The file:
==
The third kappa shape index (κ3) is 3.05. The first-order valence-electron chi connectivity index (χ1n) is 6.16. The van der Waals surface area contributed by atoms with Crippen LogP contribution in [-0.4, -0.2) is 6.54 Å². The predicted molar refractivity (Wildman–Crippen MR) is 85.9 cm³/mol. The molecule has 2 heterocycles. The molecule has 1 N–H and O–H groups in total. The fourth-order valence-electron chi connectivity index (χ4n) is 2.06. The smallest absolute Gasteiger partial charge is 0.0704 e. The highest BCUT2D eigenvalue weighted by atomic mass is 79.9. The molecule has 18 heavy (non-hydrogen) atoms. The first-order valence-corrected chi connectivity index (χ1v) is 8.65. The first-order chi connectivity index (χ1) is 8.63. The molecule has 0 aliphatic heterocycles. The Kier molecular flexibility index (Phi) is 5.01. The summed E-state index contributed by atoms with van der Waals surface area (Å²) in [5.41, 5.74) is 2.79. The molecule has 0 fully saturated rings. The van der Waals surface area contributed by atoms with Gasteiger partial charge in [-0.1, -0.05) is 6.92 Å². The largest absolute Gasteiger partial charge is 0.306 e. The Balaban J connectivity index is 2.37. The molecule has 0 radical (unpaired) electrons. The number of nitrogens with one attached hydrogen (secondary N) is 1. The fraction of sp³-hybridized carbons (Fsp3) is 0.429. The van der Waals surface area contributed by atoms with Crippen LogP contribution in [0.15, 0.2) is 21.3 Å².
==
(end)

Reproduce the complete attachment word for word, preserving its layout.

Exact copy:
The third kappa shape index (κ3) is 3.05. The first-order valence-electron chi connectivity index (χ1n) is 6.16. The van der Waals surface area contributed by atoms with Crippen LogP contribution in [-0.4, -0.2) is 6.54 Å². The predicted molar refractivity (Wildman–Crippen MR) is 85.9 cm³/mol. The molecule has 2 heterocycles. The molecule has 1 N–H and O–H groups in total. The fourth-order valence-electron chi connectivity index (χ4n) is 2.06. The smallest absolute Gasteiger partial charge is 0.0704 e. The highest BCUT2D eigenvalue weighted by atomic mass is 79.9. The molecule has 18 heavy (non-hydrogen) atoms. The first-order valence-corrected chi connectivity index (χ1v) is 8.65. The first-order chi connectivity index (χ1) is 8.63. The molecule has 0 aliphatic heterocycles. The Kier molecular flexibility index (Phi) is 5.01. The summed E-state index contributed by atoms with van der Waals surface area (Å²) in [5.41, 5.74) is 2.79. The molecule has 0 fully saturated rings. The van der Waals surface area contributed by atoms with Gasteiger partial charge in [-0.1, -0.05) is 6.92 Å². The largest absolute Gasteiger partial charge is 0.306 e. The Balaban J connectivity index is 2.37. The molecule has 0 radical (unpaired) electrons. The number of nitrogens with one attached hydrogen (secondary N) is 1. The fraction of sp³-hybridized carbons (Fsp3) is 0.429. The van der Waals surface area contributed by atoms with Crippen LogP contribution in [0.15, 0.2) is 21.3 Å².